Ruinous empathy takes many forms, but the bottom line is that you’re so aware of other people’s emotions that it hurts you and the people around you.
You might find yourself automatically taking action to fix other people’s problems even before they ask.
But there’s a fine line between just being a caring, empathetic human…and being ruinously empathetic.
So, here’s what ruinous empathy looks like:
1. You pour out your own cup to fill up someone else’s. If you’re anything like me, then you get annoyed that people keep taking you up on your offers to help—because you’re tired from all the helping you keep offering. In a stunning display of skill, you also deeply embody irony at the same time.
2. You are always secretly hoping someone will offer you aid. But on the rare occasions that they do, you get real uncomfortable and guilty. Then you politely turn them down and do all the work yourself. Logic has no sway in these lands.
3. You have opinions and wants and stuff. But those seem to automatically get deleted when you’re with someone else—especially a romantic partner. When someone asks you what you want to eat, you pull the ole Reverse Uno card on them and ask them what they want instead. Nine times out of 10, you go with what they want and you’re not even sure how you keep getting bamboozled.
4. You are everyone’s go-to “therapist.” Minus the whole getting paid thing. You’ve managed to train some friends to rant at you for 30-60 minutes at a time, without pause. Truly impressive. Many of your conversations end because you get tired of doing nothing but listening, but you can’t bring yourself to stop asking them questions.
5. Part of your brain is convinced it has to fix every problem it sees. Like all of them. Even the ones that people just mention in passing. As with the “therapy” gig, this is an unpaid internship that never ends. You have an astonishing amount of hours logged, wish they would stop increasing, but also can’t help yourself.
6. Some part of you is always tired. You’re dimly aware that you need rest, but like…people are depending on you, man. Not replying to texts feels like baby purgatory, and “resting” sometimes oddly feels like letting people down.
7. Your greatest fear is accidentally offending someone on the internet and getting cancelled. This sounds funny on paper but has also made you launch, unlaunch, pivot, and give up on more goals than you can count.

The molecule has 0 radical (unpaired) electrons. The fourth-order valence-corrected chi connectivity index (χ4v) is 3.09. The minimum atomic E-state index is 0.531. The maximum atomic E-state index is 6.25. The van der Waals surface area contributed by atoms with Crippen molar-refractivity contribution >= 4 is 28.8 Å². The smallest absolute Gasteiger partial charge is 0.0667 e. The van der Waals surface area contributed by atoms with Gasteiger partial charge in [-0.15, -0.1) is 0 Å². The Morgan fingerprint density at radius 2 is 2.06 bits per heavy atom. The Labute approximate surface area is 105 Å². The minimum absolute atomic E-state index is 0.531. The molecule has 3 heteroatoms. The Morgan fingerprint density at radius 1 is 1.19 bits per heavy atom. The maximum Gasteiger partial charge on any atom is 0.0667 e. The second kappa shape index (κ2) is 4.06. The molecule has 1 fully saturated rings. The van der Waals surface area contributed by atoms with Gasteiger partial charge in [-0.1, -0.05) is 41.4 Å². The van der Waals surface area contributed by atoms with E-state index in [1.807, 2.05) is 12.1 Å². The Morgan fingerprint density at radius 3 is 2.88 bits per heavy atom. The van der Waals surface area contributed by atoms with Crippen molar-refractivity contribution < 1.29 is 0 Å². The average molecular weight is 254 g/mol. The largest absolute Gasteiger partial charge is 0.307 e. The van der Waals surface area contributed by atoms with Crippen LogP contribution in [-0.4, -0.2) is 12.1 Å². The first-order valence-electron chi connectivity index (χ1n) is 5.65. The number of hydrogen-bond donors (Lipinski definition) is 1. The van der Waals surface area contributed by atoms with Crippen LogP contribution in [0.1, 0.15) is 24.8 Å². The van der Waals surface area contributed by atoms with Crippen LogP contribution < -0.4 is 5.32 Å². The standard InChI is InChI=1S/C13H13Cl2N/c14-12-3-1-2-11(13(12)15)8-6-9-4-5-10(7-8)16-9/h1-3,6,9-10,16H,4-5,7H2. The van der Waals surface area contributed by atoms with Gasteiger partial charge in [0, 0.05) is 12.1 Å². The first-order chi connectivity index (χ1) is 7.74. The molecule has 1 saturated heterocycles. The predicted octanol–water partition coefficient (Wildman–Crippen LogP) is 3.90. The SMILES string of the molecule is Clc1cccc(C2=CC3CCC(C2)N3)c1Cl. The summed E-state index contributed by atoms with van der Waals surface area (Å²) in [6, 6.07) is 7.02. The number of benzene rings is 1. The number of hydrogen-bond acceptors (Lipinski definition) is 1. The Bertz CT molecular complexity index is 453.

Sh*t. Why is this happening to me?
Well, dawg, you’re externally referenced. Meaning you determine your self-worth based on how others are feeling around you.
In the grand scheme of things this is actually kind of a cool trait.
You’re the guardian of sorts. You make sure folks are safe and healthy.
The problem? You might not know how to turn it off. It’s a bit like having a hose with no shutoff valve. Sooner or later you’re gonna run out of water—and be real soggy and stuff.
It’s not a perfect analogy.
So, if you wanna kick the habit, first you gotta understand the pillars that support it.
Pillar I: You’re afraid to go first
There are a lot of reasons why this might come to pass, but pure and simple…when they ask for volunteers, we’d sooner die than raise our hand.
When someone wants our opinion on something, we want to hear theirs first. Not because we’re all that interested. It’s because we’re scared sh*tless.
The way through? Start getting comfortable looking like a weirdo.
Take small risks.
Erase that sense of shame and embarrassment. Learn to start asking yourself what you desire in this moment. Then do it.
Pillar II: Uncomfortable people make you uncomfortable
Normally this isn’t a big deal.
When things get weird, we all feel it.
The problem with ruinous empathy is that we also feel compelled to fix it. So if someone we know is going through a rough breakup…
>> We ask how they’re doing.
>> They tell us they feel like crap.
>> Then we start to feel like crap.
>> Then we start to try to fix how they’re feeling so that we can feel better.
In a lotta ways, this is like having a toolbox with just a single, tired-ass hammer inside. (Generally fine, if the problem is small.)
A single nail needs nailing?
I gotchu fam.
But if they need a house?
That’s when we get exhausted. Burned out. Overwhelmed.
We spin out trying to fix something that’s bigger than us—something that was never ours to begin with.
One of the best ways I’ve found to address this is to simply join ’em. Complain too.
To regular people, someone grumping about their lives is an invitation to join in and complain about your life too.